COMMUNITY FORUM

password

12:20PM | 06/10/04
Member Since: 06/09/04
2 lifetime posts
Bvmisc
Long story short: i live with roomates and my door is paper thin so the noise levels are quite annoying. replacing the door is not really an option as the landlord would not approve...the walls are pretty good at blocking sound but the doors are not. Can i stuff the door with cellulose insulation or some material that will help provide some soundproofing?

thanks!

-noiseaphobic

k2

01:09PM | 06/10/04
Member Since: 06/06/03
1250 lifetime posts
I'm no expert in soundproofing....in fact I wanted to preface my response by saying that my efforts to minimize sound from other rooms haven't worked all that well. And that (maybe) my somewhat disappointing experience might be helpful, in some way.

I had built baffling out of a combination of drywall and "soundboard" (sold by home improvement stores) to try and lessen sound from upstairs plumbing in the kitchen. The idea was to trap air spaces and deaden the noise. As I said, it didn't work too well (although it helped a little).

But this experience aside, I don't think that filling the hollow core door is a good idea. For one thing, it might be more destructive to the door than you might realize--and I don't think the landlord would like this any more than replacing it.

Plus, it might not work the way you predict anyway. The airspace in the door might be an asset to some degree. And the sound might be traveling in ways you wouldn't anticipate--like through the solid parts of the hollow core door. A good bit of it might be traveling under the door, or even through the wall.

As I understand it, when builders want to soundproof walls between adjacent units (say, in condos), they put up two entire drywalled 2x4 walls with airspace trapped between them.

All that said, I'd be tempted to first try and minimize the noise level. It's probably the easiest variable to control. Surely your roommates have to understand your need to get some sleep, right? And that you help contribute to the rent?

Failing that (and assuming you don't want to move out), I would think you might have better luck with hanging something over the door (maybe heavy carpets, blankets, or ???) If you go this route, I'd probably look for remnants, or try thrift stores. And think of ways to easily put it up when needed. And I don't think these would do miracles by any stretch.

I am also hoping that others might post some more successful insights to help you out.

Good luck on this problem; I know it must not be pleasant.

Regards,

-k2 in CO

Moderator, Miscellaneous Forum

http://www.bobvila.com/BBS/Miscellaneous

k2

02:20PM | 06/10/04
Member Since: 06/06/03
1250 lifetime posts
Oh yes, one more thing!

Assuming you don't hear a better solution than just hanging up heavy carpets or blankets....

You can use carpet tack strips to hang carpets! These are cheap, and one can possibly be put above the door with just a few nails or screws. Then simply hang it up when you need it. But be careful: the tacks on these strips are really sharp!--watch your fingers!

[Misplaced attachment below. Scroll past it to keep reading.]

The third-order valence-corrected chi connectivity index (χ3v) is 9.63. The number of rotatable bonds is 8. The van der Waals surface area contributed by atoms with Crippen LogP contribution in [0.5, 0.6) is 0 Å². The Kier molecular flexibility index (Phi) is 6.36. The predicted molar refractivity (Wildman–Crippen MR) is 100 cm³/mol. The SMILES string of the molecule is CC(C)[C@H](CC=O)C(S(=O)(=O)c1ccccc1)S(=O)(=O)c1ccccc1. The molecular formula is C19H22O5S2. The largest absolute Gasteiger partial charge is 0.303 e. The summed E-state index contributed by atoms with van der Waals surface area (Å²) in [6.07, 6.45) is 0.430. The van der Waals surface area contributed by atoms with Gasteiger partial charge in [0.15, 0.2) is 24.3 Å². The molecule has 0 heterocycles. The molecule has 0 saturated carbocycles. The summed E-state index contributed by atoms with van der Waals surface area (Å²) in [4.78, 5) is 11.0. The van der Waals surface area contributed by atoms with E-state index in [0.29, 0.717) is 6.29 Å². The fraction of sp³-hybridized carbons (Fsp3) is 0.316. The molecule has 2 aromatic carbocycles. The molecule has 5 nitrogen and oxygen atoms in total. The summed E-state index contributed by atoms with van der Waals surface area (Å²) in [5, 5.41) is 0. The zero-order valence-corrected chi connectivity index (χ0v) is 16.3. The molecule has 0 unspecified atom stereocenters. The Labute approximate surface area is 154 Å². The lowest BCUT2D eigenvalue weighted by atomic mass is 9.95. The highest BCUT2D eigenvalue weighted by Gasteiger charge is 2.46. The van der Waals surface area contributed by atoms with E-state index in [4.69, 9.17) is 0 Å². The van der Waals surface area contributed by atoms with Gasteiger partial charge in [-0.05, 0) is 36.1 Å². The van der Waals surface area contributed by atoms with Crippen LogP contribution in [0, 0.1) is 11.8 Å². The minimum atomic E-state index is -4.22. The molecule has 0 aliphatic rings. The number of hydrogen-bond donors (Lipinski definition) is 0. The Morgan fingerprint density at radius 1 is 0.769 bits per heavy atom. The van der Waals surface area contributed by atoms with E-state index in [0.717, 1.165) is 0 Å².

Again, I wouldn't expect miracles. I'm still hoping someone else posts a better idea.

I still think the best thing is to ask your roomies to please turn it down.

Best of luck,

-k2 in CO

Moderator, Miscellaneous Forum

http://www.bobvila.com/BBS/Miscellaneous

billybatz

05:37AM | 06/11/04
Member Since: 04/03/04
30 lifetime posts
Put a piece of 2# EPS (heavy grade foam board) to the door. A 2-3" thick piece should provide ample sound proofing.
Click_to_reply_button
Inspiration_banner

INSPIRATION GALLERY



Post a reply as Anonymous

Photo must be in JPG, GIF or PNG format and less than 5MB.

Reply_choose_button

captcha
type the code from the image

Anonymous

Post_new_button or Login_button
Register

A simple banquette piled with pillows and lit from above with a wall sconce is a tempting spot to curl up with a favorite ... Built on a rocky island in the Drina River, near the town of Bajina Basta, Serbia, this wooden house was cobbled together ... Large steel-framed windows flood the interior of this remodeled Michigan barn with daylight. The owners hired Northworks A... Edging formed with upside-down wine bottles is a refreshing change. Cleverly and artistically involving recycled materials... A Washington State couple called on BC&J Architects to transform their 400-square-foot boathouse into a hub for family bea... Similar to the elevated utensil concept, hanging your pots and pans from a ceiling-mounted rack keeps them nearby and easy... For windows, doors, and mirrors that could use a little definition, the Naples Etched Glass Border adds a decorative flora... The thyme growing between these stepping stones adds a heady fragrance to strolls along this lush, low-maintenance garden ... Decoupage is an easy way to add any paper design to your switch plate, whether it is wallpaper, scrapbook paper, book page... Twine lanterns add pops of crafty—but sophisticated—flair to any outdoor setting. Wrap glue-soaked twine around a balloon ... When securely fastened to a tree or the ceiling of a porch, a pallet and some cushioning make the ideal place to lounge. V... Reluctant to throw away any of those unidentified keys in your junk drawer? Hang them from a few chains attached to a simp... A stripped-down model, sans screened porch, starts out at $79,000. Add the porch, a heated floor for the bath, and all the... Salvaged boards in varying widths and colors make up the dramatic accent wall in this attic space. The high-gloss white of... This garden shed has been decked out to the nines. Designer Orla Kiely created the intimate home for a flower trade show, ...
Follow_banner_a
Newsletter_icon Google_plus Facebook Twitter Pinterest Youtube Rss_icon
 
webapp2